• enter the pattern and manufacturer name into an eBay search.  If someone is selling it, you should be able to find it.  Be sure to do an advanced search and look in eBay stores as many sellers list at auction once and then place their offering in their eBay store at a fixed price.  eBay store inventory isn’t always listed on your initial search and you may have to look for the eBay stores listings.
  • Google the pattern name and/or the manufacturer name.  There may be a website or company site that will have your pattern.

How to Handle Records

Vinyl Records, LPs, 45s and 78s are very susceptible to damage. Here are some tips I found online to keep your collectible records in great shape!

Hold by Edges

Hold by Edges

  • The oils on your hands can damage the playing surface. So Avoid Touching! Hold your disk by the edges and on the labeled surface only. Or wear thin, clean cotton gloves.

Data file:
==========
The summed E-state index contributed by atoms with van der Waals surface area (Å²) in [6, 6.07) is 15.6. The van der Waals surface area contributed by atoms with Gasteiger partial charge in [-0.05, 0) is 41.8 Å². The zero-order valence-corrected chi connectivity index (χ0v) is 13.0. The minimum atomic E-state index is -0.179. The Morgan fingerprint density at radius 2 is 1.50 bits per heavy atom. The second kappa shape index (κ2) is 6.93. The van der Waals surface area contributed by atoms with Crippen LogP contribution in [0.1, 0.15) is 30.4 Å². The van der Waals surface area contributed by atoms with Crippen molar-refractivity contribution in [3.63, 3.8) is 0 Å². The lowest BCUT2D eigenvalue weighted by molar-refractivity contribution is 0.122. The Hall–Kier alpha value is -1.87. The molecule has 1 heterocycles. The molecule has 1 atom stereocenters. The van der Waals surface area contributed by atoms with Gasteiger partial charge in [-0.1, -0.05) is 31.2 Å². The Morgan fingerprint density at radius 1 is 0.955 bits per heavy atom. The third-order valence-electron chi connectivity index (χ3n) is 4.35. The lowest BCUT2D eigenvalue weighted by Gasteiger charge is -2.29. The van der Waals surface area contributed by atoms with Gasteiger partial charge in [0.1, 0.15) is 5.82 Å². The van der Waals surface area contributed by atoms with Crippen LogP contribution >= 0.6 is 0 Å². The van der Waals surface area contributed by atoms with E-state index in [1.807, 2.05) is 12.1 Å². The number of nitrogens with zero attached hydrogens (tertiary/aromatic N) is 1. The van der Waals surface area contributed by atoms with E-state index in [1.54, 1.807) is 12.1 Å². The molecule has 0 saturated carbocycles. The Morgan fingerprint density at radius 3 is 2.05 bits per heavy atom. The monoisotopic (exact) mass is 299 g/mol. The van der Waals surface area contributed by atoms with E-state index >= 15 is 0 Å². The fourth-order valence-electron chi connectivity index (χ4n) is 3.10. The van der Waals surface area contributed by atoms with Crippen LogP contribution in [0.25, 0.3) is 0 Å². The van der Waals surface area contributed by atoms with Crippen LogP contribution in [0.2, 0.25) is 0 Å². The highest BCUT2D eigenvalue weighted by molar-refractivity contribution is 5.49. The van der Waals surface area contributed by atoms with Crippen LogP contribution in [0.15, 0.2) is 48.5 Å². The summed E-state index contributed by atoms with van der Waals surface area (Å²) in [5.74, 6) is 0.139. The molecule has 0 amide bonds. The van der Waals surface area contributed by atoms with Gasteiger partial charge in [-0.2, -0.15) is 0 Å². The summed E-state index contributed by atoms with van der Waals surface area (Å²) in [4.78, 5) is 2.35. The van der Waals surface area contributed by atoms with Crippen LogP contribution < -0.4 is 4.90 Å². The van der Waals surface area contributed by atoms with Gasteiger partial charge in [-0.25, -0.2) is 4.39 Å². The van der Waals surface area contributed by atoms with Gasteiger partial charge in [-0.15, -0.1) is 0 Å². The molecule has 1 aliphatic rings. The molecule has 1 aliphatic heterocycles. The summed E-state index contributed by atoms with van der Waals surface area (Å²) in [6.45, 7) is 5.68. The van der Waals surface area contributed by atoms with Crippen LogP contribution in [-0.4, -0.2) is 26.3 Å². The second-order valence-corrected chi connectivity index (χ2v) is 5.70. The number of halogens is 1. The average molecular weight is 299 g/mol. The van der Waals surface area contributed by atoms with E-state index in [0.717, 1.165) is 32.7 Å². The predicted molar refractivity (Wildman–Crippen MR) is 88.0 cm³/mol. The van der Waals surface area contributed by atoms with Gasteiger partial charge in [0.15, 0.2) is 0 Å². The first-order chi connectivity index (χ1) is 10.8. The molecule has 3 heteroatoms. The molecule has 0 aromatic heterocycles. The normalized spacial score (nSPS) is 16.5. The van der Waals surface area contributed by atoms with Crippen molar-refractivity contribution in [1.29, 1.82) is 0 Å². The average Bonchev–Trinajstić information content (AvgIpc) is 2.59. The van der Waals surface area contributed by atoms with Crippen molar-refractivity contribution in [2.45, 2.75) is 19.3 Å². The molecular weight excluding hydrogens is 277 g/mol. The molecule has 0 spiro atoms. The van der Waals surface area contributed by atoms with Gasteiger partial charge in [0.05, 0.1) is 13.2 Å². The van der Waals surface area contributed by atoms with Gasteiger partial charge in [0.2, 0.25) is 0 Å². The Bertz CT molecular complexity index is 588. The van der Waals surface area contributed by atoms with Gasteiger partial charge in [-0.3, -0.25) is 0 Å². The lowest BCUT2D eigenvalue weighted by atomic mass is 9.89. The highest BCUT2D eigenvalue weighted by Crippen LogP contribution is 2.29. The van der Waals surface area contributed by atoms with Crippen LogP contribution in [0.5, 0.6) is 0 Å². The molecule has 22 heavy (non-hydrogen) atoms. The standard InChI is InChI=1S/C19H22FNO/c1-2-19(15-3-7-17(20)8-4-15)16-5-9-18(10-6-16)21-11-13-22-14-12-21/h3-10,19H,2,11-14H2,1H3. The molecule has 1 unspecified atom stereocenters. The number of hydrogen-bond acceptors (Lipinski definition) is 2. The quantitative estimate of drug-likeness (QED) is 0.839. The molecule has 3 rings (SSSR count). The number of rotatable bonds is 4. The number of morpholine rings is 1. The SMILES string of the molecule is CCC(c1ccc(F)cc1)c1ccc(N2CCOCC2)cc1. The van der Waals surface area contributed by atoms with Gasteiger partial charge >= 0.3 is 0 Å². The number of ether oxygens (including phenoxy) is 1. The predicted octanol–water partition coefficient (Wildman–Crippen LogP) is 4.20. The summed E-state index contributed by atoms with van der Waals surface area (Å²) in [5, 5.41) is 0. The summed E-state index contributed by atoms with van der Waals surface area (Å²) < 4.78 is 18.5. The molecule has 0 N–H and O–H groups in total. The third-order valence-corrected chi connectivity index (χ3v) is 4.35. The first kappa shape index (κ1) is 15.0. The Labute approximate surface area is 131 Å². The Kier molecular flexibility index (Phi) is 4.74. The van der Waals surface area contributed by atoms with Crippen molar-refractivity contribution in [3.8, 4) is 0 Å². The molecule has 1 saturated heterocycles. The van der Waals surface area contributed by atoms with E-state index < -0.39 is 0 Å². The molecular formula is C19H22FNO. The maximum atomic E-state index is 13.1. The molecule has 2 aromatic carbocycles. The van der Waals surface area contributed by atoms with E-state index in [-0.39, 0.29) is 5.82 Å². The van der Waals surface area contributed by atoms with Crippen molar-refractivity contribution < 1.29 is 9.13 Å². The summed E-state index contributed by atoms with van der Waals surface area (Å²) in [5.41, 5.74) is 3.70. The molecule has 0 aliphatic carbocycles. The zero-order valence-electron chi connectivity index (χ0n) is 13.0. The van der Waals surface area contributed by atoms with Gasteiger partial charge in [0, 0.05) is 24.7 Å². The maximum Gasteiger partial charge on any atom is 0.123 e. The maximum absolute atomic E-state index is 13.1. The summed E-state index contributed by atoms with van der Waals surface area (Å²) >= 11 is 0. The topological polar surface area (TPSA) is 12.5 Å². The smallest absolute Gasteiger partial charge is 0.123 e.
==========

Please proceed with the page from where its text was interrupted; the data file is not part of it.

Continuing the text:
• Avoid creating scratches by not dropping the record and by making sure that the stylus (needle) is clean and free of dust. Also don’t drop the stylus on the record or shake the turntable causing the needle to skip over the grooves. Scratches are permanent and degrade the sound of the record.
  • Make sure that your needle is the correct one for the record. Don’t play the record with a dull needle. Dull needles cause damage that cannot be repaired.
  • Keep your turntable clean and free of dust by keeping the dust cover closed and remove dust promptly.
  • Avoid stacking records on a turntable (the use of a spindle to stack albums and 45’s was commonplace in the 50’s and 60’s). Or placing on any other surface without a protective sleeve
  • When done playing your record, give it a quick brush to remove any dust and static. Return it to its sleeve. If you plan on listening to your vinyl for any decent period of time, invest in a carbon fiber record brush
    .